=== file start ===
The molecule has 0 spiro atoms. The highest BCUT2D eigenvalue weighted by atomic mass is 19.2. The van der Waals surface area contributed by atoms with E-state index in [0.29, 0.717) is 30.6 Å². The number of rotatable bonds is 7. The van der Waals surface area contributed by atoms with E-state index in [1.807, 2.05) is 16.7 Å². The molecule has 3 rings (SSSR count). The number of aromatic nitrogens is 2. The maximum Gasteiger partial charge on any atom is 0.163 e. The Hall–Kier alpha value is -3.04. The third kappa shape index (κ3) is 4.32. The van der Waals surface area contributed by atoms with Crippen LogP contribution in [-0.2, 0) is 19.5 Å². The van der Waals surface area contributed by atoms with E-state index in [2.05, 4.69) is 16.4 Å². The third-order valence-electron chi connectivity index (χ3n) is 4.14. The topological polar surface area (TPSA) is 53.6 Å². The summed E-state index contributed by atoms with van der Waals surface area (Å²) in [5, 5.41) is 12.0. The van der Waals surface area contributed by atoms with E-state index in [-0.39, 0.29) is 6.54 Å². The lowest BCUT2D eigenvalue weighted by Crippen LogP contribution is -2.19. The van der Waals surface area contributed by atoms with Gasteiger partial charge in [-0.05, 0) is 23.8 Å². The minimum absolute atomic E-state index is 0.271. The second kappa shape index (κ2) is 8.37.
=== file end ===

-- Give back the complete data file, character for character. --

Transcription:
The molecule has 0 spiro atoms. The highest BCUT2D eigenvalue weighted by atomic mass is 19.2. The van der Waals surface area contributed by atoms with E-state index in [0.29, 0.717) is 30.6 Å². The number of rotatable bonds is 7. The van der Waals surface area contributed by atoms with E-state index in [1.807, 2.05) is 16.7 Å². The molecule has 3 rings (SSSR count). The number of aromatic nitrogens is 2. The maximum Gasteiger partial charge on any atom is 0.163 e. The Hall–Kier alpha value is -3.04. The third kappa shape index (κ3) is 4.32. The van der Waals surface area contributed by atoms with Crippen LogP contribution in [-0.2, 0) is 19.5 Å². The van der Waals surface area contributed by atoms with E-state index in [2.05, 4.69) is 16.4 Å². The third-order valence-electron chi connectivity index (χ3n) is 4.14. The topological polar surface area (TPSA) is 53.6 Å². The summed E-state index contributed by atoms with van der Waals surface area (Å²) in [5, 5.41) is 12.0. The van der Waals surface area contributed by atoms with E-state index in [-0.39, 0.29) is 6.54 Å². The lowest BCUT2D eigenvalue weighted by Crippen LogP contribution is -2.19. The van der Waals surface area contributed by atoms with Gasteiger partial charge in [-0.05, 0) is 23.8 Å². The minimum absolute atomic E-state index is 0.271. The second kappa shape index (κ2) is 8.37.